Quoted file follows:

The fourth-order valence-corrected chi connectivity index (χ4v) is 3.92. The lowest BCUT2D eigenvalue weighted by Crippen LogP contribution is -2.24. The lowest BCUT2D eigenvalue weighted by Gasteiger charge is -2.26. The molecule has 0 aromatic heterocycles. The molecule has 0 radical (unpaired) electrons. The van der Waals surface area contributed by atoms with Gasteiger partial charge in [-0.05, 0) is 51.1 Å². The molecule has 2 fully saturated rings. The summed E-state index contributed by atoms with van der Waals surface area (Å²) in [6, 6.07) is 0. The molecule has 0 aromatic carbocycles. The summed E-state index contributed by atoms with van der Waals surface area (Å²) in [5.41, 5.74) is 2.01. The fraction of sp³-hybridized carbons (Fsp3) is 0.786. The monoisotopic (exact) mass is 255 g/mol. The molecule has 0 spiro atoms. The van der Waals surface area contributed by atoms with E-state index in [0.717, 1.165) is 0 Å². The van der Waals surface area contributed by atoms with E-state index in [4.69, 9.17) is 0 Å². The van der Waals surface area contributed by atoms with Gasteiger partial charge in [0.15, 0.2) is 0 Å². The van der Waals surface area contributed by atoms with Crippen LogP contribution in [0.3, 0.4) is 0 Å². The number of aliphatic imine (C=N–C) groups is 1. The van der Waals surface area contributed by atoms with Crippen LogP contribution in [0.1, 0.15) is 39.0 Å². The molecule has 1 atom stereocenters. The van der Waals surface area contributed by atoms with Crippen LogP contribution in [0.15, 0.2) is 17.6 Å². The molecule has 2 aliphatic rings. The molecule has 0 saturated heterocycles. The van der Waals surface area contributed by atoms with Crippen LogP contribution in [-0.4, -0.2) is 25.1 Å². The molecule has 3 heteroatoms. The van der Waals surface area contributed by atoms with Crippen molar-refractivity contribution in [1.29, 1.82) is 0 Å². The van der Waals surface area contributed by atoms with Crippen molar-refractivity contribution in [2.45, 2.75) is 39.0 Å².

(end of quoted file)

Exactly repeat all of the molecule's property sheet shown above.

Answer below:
The fourth-order valence-corrected chi connectivity index (χ4v) is 3.92. The lowest BCUT2D eigenvalue weighted by Crippen LogP contribution is -2.24. The lowest BCUT2D eigenvalue weighted by Gasteiger charge is -2.26. The molecule has 0 aromatic heterocycles. The molecule has 0 radical (unpaired) electrons. The van der Waals surface area contributed by atoms with Gasteiger partial charge in [-0.05, 0) is 51.1 Å². The molecule has 2 fully saturated rings. The summed E-state index contributed by atoms with van der Waals surface area (Å²) in [6, 6.07) is 0. The molecule has 0 aromatic carbocycles. The summed E-state index contributed by atoms with van der Waals surface area (Å²) in [5.41, 5.74) is 2.01. The fraction of sp³-hybridized carbons (Fsp3) is 0.786. The monoisotopic (exact) mass is 255 g/mol. The molecule has 0 spiro atoms. The van der Waals surface area contributed by atoms with E-state index in [0.717, 1.165) is 0 Å². The van der Waals surface area contributed by atoms with E-state index in [4.69, 9.17) is 0 Å². The van der Waals surface area contributed by atoms with Gasteiger partial charge in [0.15, 0.2) is 0 Å². The van der Waals surface area contributed by atoms with Crippen LogP contribution in [0.3, 0.4) is 0 Å². The number of aliphatic imine (C=N–C) groups is 1. The van der Waals surface area contributed by atoms with Crippen LogP contribution in [0.1, 0.15) is 39.0 Å². The molecule has 1 atom stereocenters. The van der Waals surface area contributed by atoms with Crippen LogP contribution in [0.15, 0.2) is 17.6 Å². The molecule has 2 aliphatic rings. The molecule has 0 saturated heterocycles. The van der Waals surface area contributed by atoms with Crippen LogP contribution in [-0.4, -0.2) is 25.1 Å². The molecule has 3 heteroatoms. The van der Waals surface area contributed by atoms with Crippen molar-refractivity contribution in [1.29, 1.82) is 0 Å². The van der Waals surface area contributed by atoms with Crippen molar-refractivity contribution in [2.45, 2.75) is 39.0 Å².